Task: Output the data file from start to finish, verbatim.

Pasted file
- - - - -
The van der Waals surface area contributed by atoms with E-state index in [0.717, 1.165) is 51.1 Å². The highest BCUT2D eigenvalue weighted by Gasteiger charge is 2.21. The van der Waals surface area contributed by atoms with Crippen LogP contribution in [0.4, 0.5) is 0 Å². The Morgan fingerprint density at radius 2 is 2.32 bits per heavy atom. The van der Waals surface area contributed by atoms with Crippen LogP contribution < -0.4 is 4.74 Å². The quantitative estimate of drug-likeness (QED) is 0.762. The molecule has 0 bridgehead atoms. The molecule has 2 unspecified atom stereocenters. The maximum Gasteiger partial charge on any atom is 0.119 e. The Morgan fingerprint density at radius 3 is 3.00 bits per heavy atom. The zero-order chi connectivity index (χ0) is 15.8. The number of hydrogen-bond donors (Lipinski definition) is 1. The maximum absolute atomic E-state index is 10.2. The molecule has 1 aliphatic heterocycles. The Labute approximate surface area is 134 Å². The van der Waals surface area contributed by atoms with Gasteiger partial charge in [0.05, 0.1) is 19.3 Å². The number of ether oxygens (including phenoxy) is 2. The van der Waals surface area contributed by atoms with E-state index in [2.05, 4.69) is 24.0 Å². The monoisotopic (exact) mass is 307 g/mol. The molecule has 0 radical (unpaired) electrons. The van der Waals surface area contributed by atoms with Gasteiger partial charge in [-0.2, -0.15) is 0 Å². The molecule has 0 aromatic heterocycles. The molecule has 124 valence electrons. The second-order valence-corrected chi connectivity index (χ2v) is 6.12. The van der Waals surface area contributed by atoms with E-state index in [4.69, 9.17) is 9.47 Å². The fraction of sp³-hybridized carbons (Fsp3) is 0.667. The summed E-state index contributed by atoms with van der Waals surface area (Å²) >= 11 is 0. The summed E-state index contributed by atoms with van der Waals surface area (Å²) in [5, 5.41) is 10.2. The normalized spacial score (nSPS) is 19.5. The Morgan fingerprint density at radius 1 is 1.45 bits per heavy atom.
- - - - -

The van der Waals surface area contributed by atoms with E-state index in [0.717, 1.165) is 51.1 Å². The highest BCUT2D eigenvalue weighted by Gasteiger charge is 2.21. The van der Waals surface area contributed by atoms with Crippen LogP contribution in [0.4, 0.5) is 0 Å². The Morgan fingerprint density at radius 2 is 2.32 bits per heavy atom. The van der Waals surface area contributed by atoms with Crippen LogP contribution < -0.4 is 4.74 Å². The quantitative estimate of drug-likeness (QED) is 0.762. The molecule has 0 bridgehead atoms. The molecule has 2 unspecified atom stereocenters. The maximum Gasteiger partial charge on any atom is 0.119 e. The Morgan fingerprint density at radius 3 is 3.00 bits per heavy atom. The zero-order chi connectivity index (χ0) is 15.8. The number of hydrogen-bond donors (Lipinski definition) is 1. The maximum absolute atomic E-state index is 10.2. The molecule has 1 aliphatic heterocycles. The Labute approximate surface area is 134 Å². The van der Waals surface area contributed by atoms with Gasteiger partial charge in [0.05, 0.1) is 19.3 Å². The number of ether oxygens (including phenoxy) is 2. The van der Waals surface area contributed by atoms with E-state index in [2.05, 4.69) is 24.0 Å². The monoisotopic (exact) mass is 307 g/mol. The molecule has 0 radical (unpaired) electrons. The van der Waals surface area contributed by atoms with Gasteiger partial charge in [-0.2, -0.15) is 0 Å². The molecule has 0 aromatic heterocycles. The molecule has 124 valence electrons. The second-order valence-corrected chi connectivity index (χ2v) is 6.12. The van der Waals surface area contributed by atoms with E-state index in [4.69, 9.17) is 9.47 Å². The fraction of sp³-hybridized carbons (Fsp3) is 0.667. The summed E-state index contributed by atoms with van der Waals surface area (Å²) >= 11 is 0. The summed E-state index contributed by atoms with van der Waals surface area (Å²) in [5, 5.41) is 10.2. The normalized spacial score (nSPS) is 19.5. The Morgan fingerprint density at radius 1 is 1.45 bits per heavy atom.